You’re Half as Likely to Be Bumped From Your Flight Now As You Were Last Year

Travel and Leisure - Thu, 02/15/2018 - 10:01
<p>Fewer people than ever are being bumped from their flights.</p><p><a href="" target="_blank">According to the U.S. Department of Transportation</a>, 2017 had the fewest passengers kicked off their flights since it started recording the data in 1995 — and nearly half the number that was reported just one year before.</p><p>For every 10,000 passengers that flew on U.S. airlines in 2017, 0.34 were bumped. In 2016, that figure was 0.64.</p><p>The dramatic drop can likely be attributed to United Airline’s infamous bumping of Dr. David Dao in April 2017.</p><p>The bump seen round the world created a PR nightmare for the airline. In the following weeks, not only did <a href="" target="_blank">the airline increase the compensation for giving up a seat</a>, it announced <a href="" target="_blank">a complete overhaul of its overbooking policies</a>. The effect spread to other airlines, as well. Delta substantially increased the amount it would pay customers to voluntarily give up their seats. <a href="" target="_blank">Southwest announced it would stop overbooking flights</a>.</p><p>The U.S. DOT also reported that fewer passengers voluntarily removed themselves from flights in 2017.</p><p>In total, <a href=";region=3&amp;m_id=Y!Y!vY!_rY!~A&amp;w_id=34219&amp;news_id=2031039" target="_blank">airlines bumped 23,223 fliers last year</a>. About one-third of those passengers came from Southwest Airlines (8,279) although passengers on Spirit Airlines had the highest likelihood of getting bumped (about one of every 12,000 passengers).</p><p>On the opposite end of the spectrum, passengers flying on Delta are the least likely to be bumped (0.05 per 10,000), followed by Hawaiian Airlines (at 0.09 per 10,000 passengers). United passengers have a 0.23 chance out of 10,000 of being bumped from their flight.</p>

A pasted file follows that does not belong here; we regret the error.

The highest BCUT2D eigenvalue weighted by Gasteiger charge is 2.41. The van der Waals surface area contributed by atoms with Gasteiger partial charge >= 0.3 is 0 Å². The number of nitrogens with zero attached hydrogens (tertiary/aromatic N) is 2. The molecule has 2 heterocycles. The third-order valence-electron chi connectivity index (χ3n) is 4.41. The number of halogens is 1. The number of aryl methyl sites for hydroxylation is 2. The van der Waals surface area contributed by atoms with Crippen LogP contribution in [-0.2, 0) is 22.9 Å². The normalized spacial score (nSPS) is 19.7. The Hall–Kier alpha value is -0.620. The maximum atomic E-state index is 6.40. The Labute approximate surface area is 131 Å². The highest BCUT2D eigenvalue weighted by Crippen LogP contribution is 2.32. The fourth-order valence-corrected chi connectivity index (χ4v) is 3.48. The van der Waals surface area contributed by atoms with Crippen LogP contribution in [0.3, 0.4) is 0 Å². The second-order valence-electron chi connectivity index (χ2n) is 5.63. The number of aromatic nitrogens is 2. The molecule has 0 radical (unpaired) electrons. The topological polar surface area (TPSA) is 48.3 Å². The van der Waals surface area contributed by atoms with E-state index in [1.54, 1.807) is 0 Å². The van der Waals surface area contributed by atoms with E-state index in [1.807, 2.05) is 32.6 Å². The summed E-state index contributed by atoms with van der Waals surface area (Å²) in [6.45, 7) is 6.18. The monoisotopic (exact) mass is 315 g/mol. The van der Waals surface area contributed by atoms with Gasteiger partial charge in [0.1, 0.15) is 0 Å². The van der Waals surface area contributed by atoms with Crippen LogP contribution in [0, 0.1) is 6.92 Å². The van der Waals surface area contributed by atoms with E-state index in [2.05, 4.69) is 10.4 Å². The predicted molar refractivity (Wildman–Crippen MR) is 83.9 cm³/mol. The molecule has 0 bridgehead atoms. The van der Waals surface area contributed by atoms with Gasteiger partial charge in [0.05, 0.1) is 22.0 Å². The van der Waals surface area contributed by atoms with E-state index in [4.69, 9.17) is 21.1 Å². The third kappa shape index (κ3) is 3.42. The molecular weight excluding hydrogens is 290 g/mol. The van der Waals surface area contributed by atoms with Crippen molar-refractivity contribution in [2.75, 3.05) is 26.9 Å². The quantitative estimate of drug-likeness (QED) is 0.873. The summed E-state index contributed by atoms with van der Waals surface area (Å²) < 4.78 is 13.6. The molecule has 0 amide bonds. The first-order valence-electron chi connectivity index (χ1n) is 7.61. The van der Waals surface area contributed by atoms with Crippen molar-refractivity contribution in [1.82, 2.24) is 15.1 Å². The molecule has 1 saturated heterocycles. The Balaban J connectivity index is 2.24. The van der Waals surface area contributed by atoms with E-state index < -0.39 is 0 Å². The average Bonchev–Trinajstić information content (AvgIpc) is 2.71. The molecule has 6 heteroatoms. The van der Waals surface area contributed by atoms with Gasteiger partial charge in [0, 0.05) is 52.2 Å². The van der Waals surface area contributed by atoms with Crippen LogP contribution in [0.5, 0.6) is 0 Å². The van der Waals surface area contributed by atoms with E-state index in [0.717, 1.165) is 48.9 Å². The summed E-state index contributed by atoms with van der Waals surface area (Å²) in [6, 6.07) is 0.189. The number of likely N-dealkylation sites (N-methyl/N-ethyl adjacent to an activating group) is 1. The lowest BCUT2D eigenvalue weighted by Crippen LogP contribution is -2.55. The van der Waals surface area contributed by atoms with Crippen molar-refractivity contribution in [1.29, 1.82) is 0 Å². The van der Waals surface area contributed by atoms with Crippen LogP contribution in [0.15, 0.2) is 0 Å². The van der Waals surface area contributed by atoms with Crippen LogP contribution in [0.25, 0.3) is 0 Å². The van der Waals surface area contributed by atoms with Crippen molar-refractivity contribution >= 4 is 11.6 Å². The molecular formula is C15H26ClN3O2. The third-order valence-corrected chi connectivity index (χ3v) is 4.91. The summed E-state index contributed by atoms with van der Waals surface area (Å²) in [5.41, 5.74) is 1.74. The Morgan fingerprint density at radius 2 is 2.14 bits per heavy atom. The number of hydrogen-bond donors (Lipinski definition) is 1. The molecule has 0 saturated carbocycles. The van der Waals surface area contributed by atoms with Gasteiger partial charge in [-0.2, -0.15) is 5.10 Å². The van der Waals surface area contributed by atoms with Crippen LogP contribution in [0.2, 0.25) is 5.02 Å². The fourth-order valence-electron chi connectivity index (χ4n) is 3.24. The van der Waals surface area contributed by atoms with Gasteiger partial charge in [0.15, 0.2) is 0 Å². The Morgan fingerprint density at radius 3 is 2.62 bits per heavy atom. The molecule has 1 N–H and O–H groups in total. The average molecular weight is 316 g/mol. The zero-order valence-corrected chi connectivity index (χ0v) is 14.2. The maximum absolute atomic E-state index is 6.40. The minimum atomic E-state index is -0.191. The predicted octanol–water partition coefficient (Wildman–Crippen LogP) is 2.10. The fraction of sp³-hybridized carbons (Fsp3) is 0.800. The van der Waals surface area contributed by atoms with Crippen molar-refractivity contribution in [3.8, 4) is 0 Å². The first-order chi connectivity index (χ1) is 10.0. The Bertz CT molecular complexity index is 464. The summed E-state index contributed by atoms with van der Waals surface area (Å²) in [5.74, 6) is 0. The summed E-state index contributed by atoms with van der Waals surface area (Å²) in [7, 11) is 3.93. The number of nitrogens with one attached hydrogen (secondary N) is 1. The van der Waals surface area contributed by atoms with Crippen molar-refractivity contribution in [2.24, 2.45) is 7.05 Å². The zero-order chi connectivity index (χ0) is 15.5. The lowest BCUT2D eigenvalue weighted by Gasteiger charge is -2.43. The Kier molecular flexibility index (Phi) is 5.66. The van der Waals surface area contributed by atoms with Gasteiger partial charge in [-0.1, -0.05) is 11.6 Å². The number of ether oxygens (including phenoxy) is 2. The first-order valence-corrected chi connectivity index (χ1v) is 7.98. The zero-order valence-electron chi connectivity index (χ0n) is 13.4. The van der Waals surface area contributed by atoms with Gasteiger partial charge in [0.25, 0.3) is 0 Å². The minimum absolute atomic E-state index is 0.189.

Categories: Travel

The Things You Should Never Do Abroad, According to the U.S. State Department (Video)

Travel and Leisure - Thu, 02/15/2018 - 09:55